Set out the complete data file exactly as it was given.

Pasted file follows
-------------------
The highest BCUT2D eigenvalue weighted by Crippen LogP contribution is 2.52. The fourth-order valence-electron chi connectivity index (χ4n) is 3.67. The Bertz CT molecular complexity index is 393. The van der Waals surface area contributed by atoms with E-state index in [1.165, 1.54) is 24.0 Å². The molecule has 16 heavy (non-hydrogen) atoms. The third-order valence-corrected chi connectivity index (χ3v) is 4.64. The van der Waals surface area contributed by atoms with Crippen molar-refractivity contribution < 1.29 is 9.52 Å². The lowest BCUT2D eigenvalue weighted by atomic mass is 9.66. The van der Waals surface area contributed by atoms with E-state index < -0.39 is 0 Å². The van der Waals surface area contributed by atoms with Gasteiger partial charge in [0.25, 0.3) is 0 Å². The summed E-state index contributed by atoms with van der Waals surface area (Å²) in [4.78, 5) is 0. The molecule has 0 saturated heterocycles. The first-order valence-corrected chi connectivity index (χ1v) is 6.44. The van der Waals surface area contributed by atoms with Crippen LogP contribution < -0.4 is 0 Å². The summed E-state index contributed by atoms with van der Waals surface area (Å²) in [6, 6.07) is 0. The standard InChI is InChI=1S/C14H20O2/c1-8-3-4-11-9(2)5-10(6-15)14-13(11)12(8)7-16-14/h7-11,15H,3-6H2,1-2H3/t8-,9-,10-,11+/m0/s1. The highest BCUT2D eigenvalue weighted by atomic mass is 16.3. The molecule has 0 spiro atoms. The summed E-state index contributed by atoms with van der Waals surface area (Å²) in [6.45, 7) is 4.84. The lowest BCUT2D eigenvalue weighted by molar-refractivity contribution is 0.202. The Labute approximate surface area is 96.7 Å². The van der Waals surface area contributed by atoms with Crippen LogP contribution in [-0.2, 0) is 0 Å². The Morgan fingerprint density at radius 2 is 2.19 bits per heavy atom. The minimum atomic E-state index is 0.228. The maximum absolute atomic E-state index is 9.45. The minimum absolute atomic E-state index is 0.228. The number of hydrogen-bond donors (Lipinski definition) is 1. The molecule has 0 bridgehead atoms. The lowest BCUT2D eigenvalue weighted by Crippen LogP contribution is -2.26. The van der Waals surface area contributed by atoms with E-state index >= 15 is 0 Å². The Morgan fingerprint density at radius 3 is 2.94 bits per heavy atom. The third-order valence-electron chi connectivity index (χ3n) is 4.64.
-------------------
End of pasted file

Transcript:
The highest BCUT2D eigenvalue weighted by Crippen LogP contribution is 2.52. The fourth-order valence-electron chi connectivity index (χ4n) is 3.67. The Bertz CT molecular complexity index is 393. The van der Waals surface area contributed by atoms with E-state index in [1.165, 1.54) is 24.0 Å². The molecule has 16 heavy (non-hydrogen) atoms. The third-order valence-corrected chi connectivity index (χ3v) is 4.64. The van der Waals surface area contributed by atoms with Crippen molar-refractivity contribution < 1.29 is 9.52 Å². The lowest BCUT2D eigenvalue weighted by atomic mass is 9.66. The van der Waals surface area contributed by atoms with E-state index < -0.39 is 0 Å². The van der Waals surface area contributed by atoms with Gasteiger partial charge in [0.25, 0.3) is 0 Å². The summed E-state index contributed by atoms with van der Waals surface area (Å²) in [4.78, 5) is 0. The molecule has 0 saturated heterocycles. The first-order valence-corrected chi connectivity index (χ1v) is 6.44. The van der Waals surface area contributed by atoms with Crippen LogP contribution < -0.4 is 0 Å². The summed E-state index contributed by atoms with van der Waals surface area (Å²) in [6, 6.07) is 0. The standard InChI is InChI=1S/C14H20O2/c1-8-3-4-11-9(2)5-10(6-15)14-13(11)12(8)7-16-14/h7-11,15H,3-6H2,1-2H3/t8-,9-,10-,11+/m0/s1. The highest BCUT2D eigenvalue weighted by atomic mass is 16.3. The molecule has 0 spiro atoms. The summed E-state index contributed by atoms with van der Waals surface area (Å²) in [6.45, 7) is 4.84. The lowest BCUT2D eigenvalue weighted by molar-refractivity contribution is 0.202. The Labute approximate surface area is 96.7 Å². The van der Waals surface area contributed by atoms with Crippen LogP contribution in [-0.2, 0) is 0 Å². The Morgan fingerprint density at radius 2 is 2.19 bits per heavy atom. The minimum atomic E-state index is 0.228. The maximum absolute atomic E-state index is 9.45. The minimum absolute atomic E-state index is 0.228. The number of hydrogen-bond donors (Lipinski definition) is 1. The molecule has 0 bridgehead atoms. The lowest BCUT2D eigenvalue weighted by Crippen LogP contribution is -2.26. The van der Waals surface area contributed by atoms with E-state index >= 15 is 0 Å². The Morgan fingerprint density at radius 3 is 2.94 bits per heavy atom. The third-order valence-electron chi connectivity index (χ3n) is 4.64.